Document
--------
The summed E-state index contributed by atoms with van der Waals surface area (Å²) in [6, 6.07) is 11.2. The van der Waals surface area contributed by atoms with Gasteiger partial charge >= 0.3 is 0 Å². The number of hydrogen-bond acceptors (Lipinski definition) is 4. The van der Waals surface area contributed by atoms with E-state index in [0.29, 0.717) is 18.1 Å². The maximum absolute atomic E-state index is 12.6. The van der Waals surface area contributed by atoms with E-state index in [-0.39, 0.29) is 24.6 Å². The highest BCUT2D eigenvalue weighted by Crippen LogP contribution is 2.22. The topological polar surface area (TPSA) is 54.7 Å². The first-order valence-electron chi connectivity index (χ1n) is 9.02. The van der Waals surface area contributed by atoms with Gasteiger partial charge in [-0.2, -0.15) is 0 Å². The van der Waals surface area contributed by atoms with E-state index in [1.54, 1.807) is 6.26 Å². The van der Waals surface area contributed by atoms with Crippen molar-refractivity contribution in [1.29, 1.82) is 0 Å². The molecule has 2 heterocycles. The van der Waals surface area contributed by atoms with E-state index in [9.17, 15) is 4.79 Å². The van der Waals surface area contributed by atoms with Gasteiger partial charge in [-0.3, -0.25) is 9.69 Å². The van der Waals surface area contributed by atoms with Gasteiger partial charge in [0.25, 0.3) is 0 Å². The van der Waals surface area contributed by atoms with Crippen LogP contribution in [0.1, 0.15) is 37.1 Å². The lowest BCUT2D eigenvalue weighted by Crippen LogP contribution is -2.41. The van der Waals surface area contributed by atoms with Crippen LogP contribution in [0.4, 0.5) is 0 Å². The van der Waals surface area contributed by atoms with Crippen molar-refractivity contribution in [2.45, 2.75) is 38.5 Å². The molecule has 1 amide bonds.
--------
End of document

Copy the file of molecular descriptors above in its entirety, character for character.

The summed E-state index contributed by atoms with van der Waals surface area (Å²) in [6, 6.07) is 11.2. The van der Waals surface area contributed by atoms with Gasteiger partial charge >= 0.3 is 0 Å². The number of hydrogen-bond acceptors (Lipinski definition) is 4. The van der Waals surface area contributed by atoms with E-state index in [0.29, 0.717) is 18.1 Å². The maximum absolute atomic E-state index is 12.6. The van der Waals surface area contributed by atoms with E-state index in [-0.39, 0.29) is 24.6 Å². The highest BCUT2D eigenvalue weighted by Crippen LogP contribution is 2.22. The topological polar surface area (TPSA) is 54.7 Å². The first-order valence-electron chi connectivity index (χ1n) is 9.02. The van der Waals surface area contributed by atoms with Gasteiger partial charge in [-0.2, -0.15) is 0 Å². The van der Waals surface area contributed by atoms with E-state index in [1.54, 1.807) is 6.26 Å². The van der Waals surface area contributed by atoms with Crippen molar-refractivity contribution in [1.29, 1.82) is 0 Å². The molecule has 2 heterocycles. The van der Waals surface area contributed by atoms with E-state index in [9.17, 15) is 4.79 Å². The van der Waals surface area contributed by atoms with Gasteiger partial charge in [-0.3, -0.25) is 9.69 Å². The van der Waals surface area contributed by atoms with Gasteiger partial charge in [0.25, 0.3) is 0 Å². The van der Waals surface area contributed by atoms with Crippen LogP contribution in [0.1, 0.15) is 37.1 Å². The lowest BCUT2D eigenvalue weighted by Crippen LogP contribution is -2.41. The van der Waals surface area contributed by atoms with Crippen LogP contribution in [0.4, 0.5) is 0 Å². The van der Waals surface area contributed by atoms with Crippen molar-refractivity contribution in [2.45, 2.75) is 38.5 Å². The molecule has 1 amide bonds.